“simple process” is not in the DOD Manual


No method of procedure has ever been devised by which liberty could be divorced from local self-government. No plan of centralization has ever been adopted which did not result in bureaucracy, tyranny, inflexibility, reaction, and decline. Of all forms of government, those administered by bureaus are about the least satisfactory to an enlightened and progressive people. …..Calvin Coolidge

http://blog.acton.org/archives/70151-calvin-coolidges-warning-entrenched-bureaucracy.html

According to information I gleaned from a thorough scrub of several websites,  a Reservist who has retired from military service under the normal circumstances (not a disability retirement)  has to request payment of retirement pay beginning at age 60.   

Now I am the old Salt

For someone who has a current DOD identification card, this may be less of an exercise than I have encountered to date.   But for  a “gray-area Reservist”,  a member who received retirement orders pending receipt of pay after age sixty,  this posed questions I thought best to get answered before I made some errors and had to resubmit.

You may never have dealt with a bureaucracy the size of the Department of Defense or the Veterans Administration.  But if you have ever dealt with a local planning board or other agency, you may have some idea.  Prior experience online directed me to look at the official Bureau of Naval Personnel (BUPERS).   When I found the proper sub-department for Reserve retirees it directed me to another website.  And a third. I used the telephone at last and actually reached a live person quickly.  While the representative was able to locate my record,  she could not tell me other than what I already knew.  When I did find a couple forms online,  editions more than sixteen years old, it seemed this information was what they already had on file.

Re-enlist, get a check. Retire:  who are you?

 The BUPERS website directed me to solicit assistance with retirement questions from the local military support office; I drove over to the military office that had served me while in the Navy Reserve nine years earlier.  After a lovely chat with a senior enlisted personnel clerk,  I spoke with a career counselor for a “package” that would include material needed for retirement pay requests.   After waiting in a line, I found that all “retired” reservists like myself had to go through, yes,  BUPERS, for these retirement pay questions.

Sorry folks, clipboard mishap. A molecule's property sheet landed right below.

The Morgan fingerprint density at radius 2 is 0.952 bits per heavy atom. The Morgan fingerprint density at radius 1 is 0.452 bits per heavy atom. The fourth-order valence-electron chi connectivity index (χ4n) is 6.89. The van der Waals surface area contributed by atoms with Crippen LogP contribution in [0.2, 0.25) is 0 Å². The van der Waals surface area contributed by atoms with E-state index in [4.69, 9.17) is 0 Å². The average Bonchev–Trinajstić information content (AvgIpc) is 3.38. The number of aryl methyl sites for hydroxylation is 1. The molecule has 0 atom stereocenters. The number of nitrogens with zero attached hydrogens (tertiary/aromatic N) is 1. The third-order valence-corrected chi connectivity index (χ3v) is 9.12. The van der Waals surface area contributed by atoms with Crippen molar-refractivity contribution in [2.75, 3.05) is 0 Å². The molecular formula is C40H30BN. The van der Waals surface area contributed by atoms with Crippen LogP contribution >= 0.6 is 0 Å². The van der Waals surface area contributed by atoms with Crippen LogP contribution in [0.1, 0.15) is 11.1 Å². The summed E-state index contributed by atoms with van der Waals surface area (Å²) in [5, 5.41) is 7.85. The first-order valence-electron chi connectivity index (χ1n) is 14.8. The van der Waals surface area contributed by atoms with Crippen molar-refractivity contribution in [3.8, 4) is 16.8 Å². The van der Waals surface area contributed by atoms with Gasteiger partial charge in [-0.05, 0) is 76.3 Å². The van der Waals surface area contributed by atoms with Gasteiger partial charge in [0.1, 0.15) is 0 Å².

I did catch one tidbit of information.   The Department of the Navy is about a month late in a reported ten-month window prior to the member’s sixtieth birthday, sending a package of everything the bureaucracy needs before making payment.  I will make another call to BUPERS this week to find out whether this “package” has been mailed.  I probably will go back to the VA for a disability re-assessment.  When dealing with a Government bureaucracy,  blood pressure, headaches, dizziness, and muscle fatigue are common.   That’s gotta be worth something?

super Sunday bowl

There’s kind of a Zen aspect to bowling. The pins are either staying up or down before you even throw your arm back. It’s kind of a mind-set. You want to be in this perfect mind-set before you released the ball.  – Jeff Bridges

 

 

My church has started an outreach and special support ministry for Active and former military veterans and their families.  Supporting the deployed Sailors and Marines,  serving their families in the area,  and sharing the Word of God with others is a privilege.  Cutting up at the bowling alley on the Naval Base  is just pure family fun.

There are things I thought about when we first talked about going bowling as a first “activity” for our growing group. An odd cult movie I watched twenty years ago, “the Big Lebowski”,  which starred Jeff Bridges and among many inappropriate themes in that film was a lot of bowling.  Just thinking about it,  I have to repent again!

But bowling or pool or darts were a few of the activities that I could join and never get overly concerned about my lack of skill and just enjoy the friendship.   Probably a couple dozen times over forty years I’ve been to bowling alleys, half of the time while in the Navy and the other half,  as a teen,  or as a post-forty year old adult family man with other families in our church fellowship.   However, this was the first time we gathered to bowl as part of a “military ministry”.

Most, well all,  of us absolutely stunk as bowlers.  But  we know from scripture, where two or more followers of Jesus are gathered,  He is with us.  So I have some hope that Jesus will help us with our game.  Whether knocking down pins or gaining new friends and saving a few souls in the process.